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Introducing students to computers and the Internet is obviously an important
activity since this tool is becoming such an integral part of our lives, both
personally and professionally. I do believe, however, that we should consider
using the computer as a tool in education to provide and enable students to
create experiences and opportunities for which ONLY the computer can do, or
can do best. Julian's dissertation research and project is an example of
this, as it would be virtually impossible to create the world-wide
conversation and galleries without the use of computer technology and the
Internet (and it's good to see you're FINISHED, Julian! Congrats!).
At the same time, let's remember that the computer is not the end all answer
to education. And if we as educators do not make certain that we use this
tool appropriately and successfully, it could become an abused toy.
For example, should students use the Internet for research? Sure. But I
think just as we have always asked students to use multiple types of sources
to verify or challenge information, so must we require students to use other
sources besides the Internet. And regarding art-making with the computer, I
think it is important again to consider what the computer can do best in this
area... Another example: compare and contrast creating a painting and a
montage. What materials do we typically use for each? How do these translate
into the computer? Does the use of the computer truly enable us to create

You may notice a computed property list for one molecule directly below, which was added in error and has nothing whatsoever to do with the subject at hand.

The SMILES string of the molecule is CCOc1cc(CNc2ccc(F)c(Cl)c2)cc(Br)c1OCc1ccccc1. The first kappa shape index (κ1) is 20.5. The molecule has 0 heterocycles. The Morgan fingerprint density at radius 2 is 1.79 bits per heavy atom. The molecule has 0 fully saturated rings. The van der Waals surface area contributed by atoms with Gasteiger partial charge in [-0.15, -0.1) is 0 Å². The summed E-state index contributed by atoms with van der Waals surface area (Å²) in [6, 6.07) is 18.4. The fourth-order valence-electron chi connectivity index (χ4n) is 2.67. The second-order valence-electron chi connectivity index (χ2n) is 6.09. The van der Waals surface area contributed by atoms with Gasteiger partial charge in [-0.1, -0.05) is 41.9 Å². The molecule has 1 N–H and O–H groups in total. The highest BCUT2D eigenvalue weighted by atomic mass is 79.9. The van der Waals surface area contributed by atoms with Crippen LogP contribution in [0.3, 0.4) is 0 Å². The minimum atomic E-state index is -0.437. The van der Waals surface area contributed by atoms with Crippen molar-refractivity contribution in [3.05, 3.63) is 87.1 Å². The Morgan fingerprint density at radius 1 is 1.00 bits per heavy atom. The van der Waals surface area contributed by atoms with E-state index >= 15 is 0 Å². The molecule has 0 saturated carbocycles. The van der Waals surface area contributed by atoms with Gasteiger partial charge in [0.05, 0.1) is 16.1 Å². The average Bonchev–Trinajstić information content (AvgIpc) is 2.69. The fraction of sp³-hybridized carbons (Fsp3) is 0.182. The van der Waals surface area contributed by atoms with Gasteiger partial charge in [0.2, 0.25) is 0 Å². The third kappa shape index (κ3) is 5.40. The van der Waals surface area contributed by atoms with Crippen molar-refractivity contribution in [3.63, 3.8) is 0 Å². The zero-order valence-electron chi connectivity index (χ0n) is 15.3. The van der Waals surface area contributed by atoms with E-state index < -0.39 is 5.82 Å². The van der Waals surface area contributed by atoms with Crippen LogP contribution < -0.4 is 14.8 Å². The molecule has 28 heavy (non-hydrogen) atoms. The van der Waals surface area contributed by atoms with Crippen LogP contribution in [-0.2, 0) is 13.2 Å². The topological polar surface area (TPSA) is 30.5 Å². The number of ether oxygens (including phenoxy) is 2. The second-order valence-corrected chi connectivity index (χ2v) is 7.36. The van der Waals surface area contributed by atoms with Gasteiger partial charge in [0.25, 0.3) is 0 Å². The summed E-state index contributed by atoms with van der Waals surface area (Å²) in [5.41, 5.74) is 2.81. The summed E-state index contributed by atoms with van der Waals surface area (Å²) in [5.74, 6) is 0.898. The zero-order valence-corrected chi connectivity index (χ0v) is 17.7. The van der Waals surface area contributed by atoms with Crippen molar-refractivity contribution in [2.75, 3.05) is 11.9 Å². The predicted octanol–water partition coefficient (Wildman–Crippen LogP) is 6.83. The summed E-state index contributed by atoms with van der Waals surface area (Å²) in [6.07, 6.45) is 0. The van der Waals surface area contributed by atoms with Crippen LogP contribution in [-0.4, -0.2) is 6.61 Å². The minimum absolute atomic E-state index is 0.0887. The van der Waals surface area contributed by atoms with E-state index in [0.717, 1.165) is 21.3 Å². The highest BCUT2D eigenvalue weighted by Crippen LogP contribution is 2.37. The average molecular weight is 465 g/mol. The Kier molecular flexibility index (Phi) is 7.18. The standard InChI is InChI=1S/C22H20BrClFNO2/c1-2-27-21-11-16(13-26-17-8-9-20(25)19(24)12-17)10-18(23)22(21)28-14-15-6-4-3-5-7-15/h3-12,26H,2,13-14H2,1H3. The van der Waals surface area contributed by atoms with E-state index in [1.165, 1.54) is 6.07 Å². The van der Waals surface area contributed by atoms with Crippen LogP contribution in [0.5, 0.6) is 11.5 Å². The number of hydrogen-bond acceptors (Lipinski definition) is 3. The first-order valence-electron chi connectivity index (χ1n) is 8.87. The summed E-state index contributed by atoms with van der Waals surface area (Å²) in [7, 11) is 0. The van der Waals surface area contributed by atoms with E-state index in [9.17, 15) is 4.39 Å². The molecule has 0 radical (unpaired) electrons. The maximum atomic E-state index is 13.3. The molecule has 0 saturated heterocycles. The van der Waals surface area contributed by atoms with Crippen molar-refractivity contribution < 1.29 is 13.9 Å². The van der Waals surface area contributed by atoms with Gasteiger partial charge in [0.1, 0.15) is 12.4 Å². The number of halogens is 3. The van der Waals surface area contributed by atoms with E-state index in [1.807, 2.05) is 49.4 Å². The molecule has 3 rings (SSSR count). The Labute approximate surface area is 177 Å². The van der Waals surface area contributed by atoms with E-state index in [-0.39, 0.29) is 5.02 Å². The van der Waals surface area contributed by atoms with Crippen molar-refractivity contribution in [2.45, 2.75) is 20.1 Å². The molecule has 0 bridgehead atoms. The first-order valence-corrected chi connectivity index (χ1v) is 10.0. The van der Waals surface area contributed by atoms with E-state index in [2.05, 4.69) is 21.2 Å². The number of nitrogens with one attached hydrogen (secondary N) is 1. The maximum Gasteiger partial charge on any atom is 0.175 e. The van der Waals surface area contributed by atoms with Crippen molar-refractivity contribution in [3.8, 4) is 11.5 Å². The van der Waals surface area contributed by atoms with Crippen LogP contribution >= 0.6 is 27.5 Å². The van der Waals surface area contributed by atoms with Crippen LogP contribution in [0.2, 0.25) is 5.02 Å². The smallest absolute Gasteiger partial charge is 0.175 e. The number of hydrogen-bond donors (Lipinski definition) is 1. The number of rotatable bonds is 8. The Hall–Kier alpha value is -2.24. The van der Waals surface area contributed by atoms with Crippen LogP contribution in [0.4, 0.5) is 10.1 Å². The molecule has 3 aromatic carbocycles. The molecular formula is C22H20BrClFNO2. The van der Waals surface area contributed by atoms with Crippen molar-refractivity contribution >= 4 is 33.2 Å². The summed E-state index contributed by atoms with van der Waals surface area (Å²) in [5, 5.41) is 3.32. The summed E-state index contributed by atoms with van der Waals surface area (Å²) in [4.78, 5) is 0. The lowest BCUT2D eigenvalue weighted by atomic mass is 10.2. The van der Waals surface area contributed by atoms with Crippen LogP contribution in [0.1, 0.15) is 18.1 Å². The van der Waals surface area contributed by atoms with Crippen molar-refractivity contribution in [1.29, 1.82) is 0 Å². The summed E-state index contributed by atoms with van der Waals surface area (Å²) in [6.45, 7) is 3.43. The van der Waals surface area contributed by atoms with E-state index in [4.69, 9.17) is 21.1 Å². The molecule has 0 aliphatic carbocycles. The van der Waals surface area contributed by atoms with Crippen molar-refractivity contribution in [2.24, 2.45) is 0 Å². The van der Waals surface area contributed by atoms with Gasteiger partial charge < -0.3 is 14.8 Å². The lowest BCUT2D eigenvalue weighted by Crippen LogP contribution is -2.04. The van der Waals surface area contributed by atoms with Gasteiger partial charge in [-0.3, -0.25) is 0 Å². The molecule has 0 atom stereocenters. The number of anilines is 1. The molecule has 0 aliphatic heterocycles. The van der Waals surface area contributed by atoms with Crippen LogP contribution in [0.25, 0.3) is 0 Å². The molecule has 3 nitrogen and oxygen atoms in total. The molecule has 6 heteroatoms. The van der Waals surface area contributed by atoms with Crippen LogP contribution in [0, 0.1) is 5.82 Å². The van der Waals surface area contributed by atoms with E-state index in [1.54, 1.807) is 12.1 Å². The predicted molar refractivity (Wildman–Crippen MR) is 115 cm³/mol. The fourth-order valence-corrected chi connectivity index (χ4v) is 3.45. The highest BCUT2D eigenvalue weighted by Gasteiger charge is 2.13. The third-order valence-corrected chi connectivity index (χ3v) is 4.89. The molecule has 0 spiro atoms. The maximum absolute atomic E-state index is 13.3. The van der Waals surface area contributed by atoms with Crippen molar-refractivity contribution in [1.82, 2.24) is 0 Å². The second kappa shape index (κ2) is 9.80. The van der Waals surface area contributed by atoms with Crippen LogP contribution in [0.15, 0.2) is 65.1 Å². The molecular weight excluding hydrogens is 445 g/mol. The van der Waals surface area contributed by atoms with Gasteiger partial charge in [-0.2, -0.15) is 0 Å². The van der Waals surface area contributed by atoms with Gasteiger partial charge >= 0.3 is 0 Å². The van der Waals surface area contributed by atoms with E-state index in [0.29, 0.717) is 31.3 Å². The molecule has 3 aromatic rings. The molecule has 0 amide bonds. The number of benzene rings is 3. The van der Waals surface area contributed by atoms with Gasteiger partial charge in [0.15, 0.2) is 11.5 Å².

with these "media" better, or is it just another way to do it?
Finally, it also seems critical for us to discuss the problematic issues with
computers, as well as its many benefits. If we can paint on a computer,
should we give up the "real" materials altogether? Yes it's great that we can
email, but what happens (and is happening) to social skills? Yes it's
wonderful that we can do all of our banking from our home computer, but what
happens when our computer crashes (because inevitably it will)? Are we able
to function without it?
Finally, I would like to say that I offer these thoughts for us to think
about. I do not expect everyone to agree with me, and I hope those of you do
or do not will engage in a healthy discussion from your points of view and
experiences. I am concerned about the comments regarding "crtitqueing"
others' ideas; if we as a profession do not consider the current implications
of our actions, or stop evolving, challenging, and changing art education's
discourses and practices, then the profession will not grow. As a
professional and graduate student I am aware of the "pains" associated with
being challenged. However, I am also aware that these challenges are to
enable me to better question and formulate--and understand!-- the theories and
practices which I utilize.
I have been a member of ArtsEdNet for approx. 18 months. If we can discuss
what to do with broken crayons, pinhole cameras, or nude works of art in the
art museum, it is my opinion that we should certainly also discuss the
implications of our actions, both professionally and critically.
Elizabeth B. Reese
The Pennsylvania State University